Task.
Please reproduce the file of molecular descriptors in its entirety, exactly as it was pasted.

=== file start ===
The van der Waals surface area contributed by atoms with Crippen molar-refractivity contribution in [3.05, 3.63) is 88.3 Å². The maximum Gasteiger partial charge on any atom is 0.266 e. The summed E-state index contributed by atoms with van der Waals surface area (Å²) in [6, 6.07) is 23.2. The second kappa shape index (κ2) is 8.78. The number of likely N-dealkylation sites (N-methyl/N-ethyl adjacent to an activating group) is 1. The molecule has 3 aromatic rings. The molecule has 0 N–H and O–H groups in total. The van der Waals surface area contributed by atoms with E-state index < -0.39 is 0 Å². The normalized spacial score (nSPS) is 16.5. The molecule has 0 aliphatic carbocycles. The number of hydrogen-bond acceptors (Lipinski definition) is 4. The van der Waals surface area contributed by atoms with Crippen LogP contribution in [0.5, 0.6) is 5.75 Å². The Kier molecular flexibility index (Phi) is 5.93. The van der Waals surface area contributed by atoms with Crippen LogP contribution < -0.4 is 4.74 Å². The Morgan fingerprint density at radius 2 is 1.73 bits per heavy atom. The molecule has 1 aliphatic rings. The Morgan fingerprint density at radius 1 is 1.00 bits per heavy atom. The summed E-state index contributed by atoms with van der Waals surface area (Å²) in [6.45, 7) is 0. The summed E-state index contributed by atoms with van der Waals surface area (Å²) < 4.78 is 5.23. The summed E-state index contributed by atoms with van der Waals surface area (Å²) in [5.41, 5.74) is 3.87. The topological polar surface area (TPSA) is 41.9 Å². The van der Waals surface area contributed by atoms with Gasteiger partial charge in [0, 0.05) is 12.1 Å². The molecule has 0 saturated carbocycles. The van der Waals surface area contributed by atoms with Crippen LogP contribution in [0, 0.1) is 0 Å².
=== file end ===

The van der Waals surface area contributed by atoms with Crippen molar-refractivity contribution in [3.05, 3.63) is 88.3 Å². The maximum Gasteiger partial charge on any atom is 0.266 e. The summed E-state index contributed by atoms with van der Waals surface area (Å²) in [6, 6.07) is 23.2. The second kappa shape index (κ2) is 8.78. The number of likely N-dealkylation sites (N-methyl/N-ethyl adjacent to an activating group) is 1. The molecule has 3 aromatic rings. The molecule has 0 N–H and O–H groups in total. The van der Waals surface area contributed by atoms with E-state index < -0.39 is 0 Å². The normalized spacial score (nSPS) is 16.5. The molecule has 0 aliphatic carbocycles. The number of hydrogen-bond acceptors (Lipinski definition) is 4. The van der Waals surface area contributed by atoms with Crippen LogP contribution in [0.5, 0.6) is 5.75 Å². The Kier molecular flexibility index (Phi) is 5.93. The van der Waals surface area contributed by atoms with Crippen LogP contribution < -0.4 is 4.74 Å². The Morgan fingerprint density at radius 2 is 1.73 bits per heavy atom. The molecule has 1 aliphatic rings. The Morgan fingerprint density at radius 1 is 1.00 bits per heavy atom. The summed E-state index contributed by atoms with van der Waals surface area (Å²) in [6.45, 7) is 0. The summed E-state index contributed by atoms with van der Waals surface area (Å²) < 4.78 is 5.23. The summed E-state index contributed by atoms with van der Waals surface area (Å²) in [5.41, 5.74) is 3.87. The topological polar surface area (TPSA) is 41.9 Å². The van der Waals surface area contributed by atoms with Gasteiger partial charge in [0, 0.05) is 12.1 Å². The molecule has 0 saturated carbocycles. The van der Waals surface area contributed by atoms with Crippen LogP contribution in [0, 0.1) is 0 Å².